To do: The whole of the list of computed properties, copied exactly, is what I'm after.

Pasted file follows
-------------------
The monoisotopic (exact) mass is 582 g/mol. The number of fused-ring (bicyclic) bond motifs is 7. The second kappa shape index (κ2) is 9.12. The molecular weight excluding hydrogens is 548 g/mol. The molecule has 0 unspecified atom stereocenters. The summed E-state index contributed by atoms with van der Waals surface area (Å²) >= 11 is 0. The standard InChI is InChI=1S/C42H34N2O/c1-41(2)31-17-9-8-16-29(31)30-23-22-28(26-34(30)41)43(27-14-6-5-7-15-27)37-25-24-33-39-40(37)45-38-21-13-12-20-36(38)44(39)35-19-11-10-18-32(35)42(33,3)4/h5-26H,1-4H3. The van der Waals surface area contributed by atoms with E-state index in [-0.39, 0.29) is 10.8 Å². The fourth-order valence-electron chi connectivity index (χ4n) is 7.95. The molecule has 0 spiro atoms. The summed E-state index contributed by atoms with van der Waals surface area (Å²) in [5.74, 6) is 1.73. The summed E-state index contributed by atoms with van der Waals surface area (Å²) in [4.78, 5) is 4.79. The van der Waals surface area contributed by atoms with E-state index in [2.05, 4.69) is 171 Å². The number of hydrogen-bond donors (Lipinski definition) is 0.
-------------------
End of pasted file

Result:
The monoisotopic (exact) mass is 582 g/mol. The number of fused-ring (bicyclic) bond motifs is 7. The second kappa shape index (κ2) is 9.12. The molecular weight excluding hydrogens is 548 g/mol. The molecule has 0 unspecified atom stereocenters. The summed E-state index contributed by atoms with van der Waals surface area (Å²) >= 11 is 0. The standard InChI is InChI=1S/C42H34N2O/c1-41(2)31-17-9-8-16-29(31)30-23-22-28(26-34(30)41)43(27-14-6-5-7-15-27)37-25-24-33-39-40(37)45-38-21-13-12-20-36(38)44(39)35-19-11-10-18-32(35)42(33,3)4/h5-26H,1-4H3. The van der Waals surface area contributed by atoms with E-state index in [-0.39, 0.29) is 10.8 Å². The fourth-order valence-electron chi connectivity index (χ4n) is 7.95. The molecule has 0 spiro atoms. The summed E-state index contributed by atoms with van der Waals surface area (Å²) in [5.74, 6) is 1.73. The summed E-state index contributed by atoms with van der Waals surface area (Å²) in [4.78, 5) is 4.79. The van der Waals surface area contributed by atoms with E-state index in [2.05, 4.69) is 171 Å². The number of hydrogen-bond donors (Lipinski definition) is 0.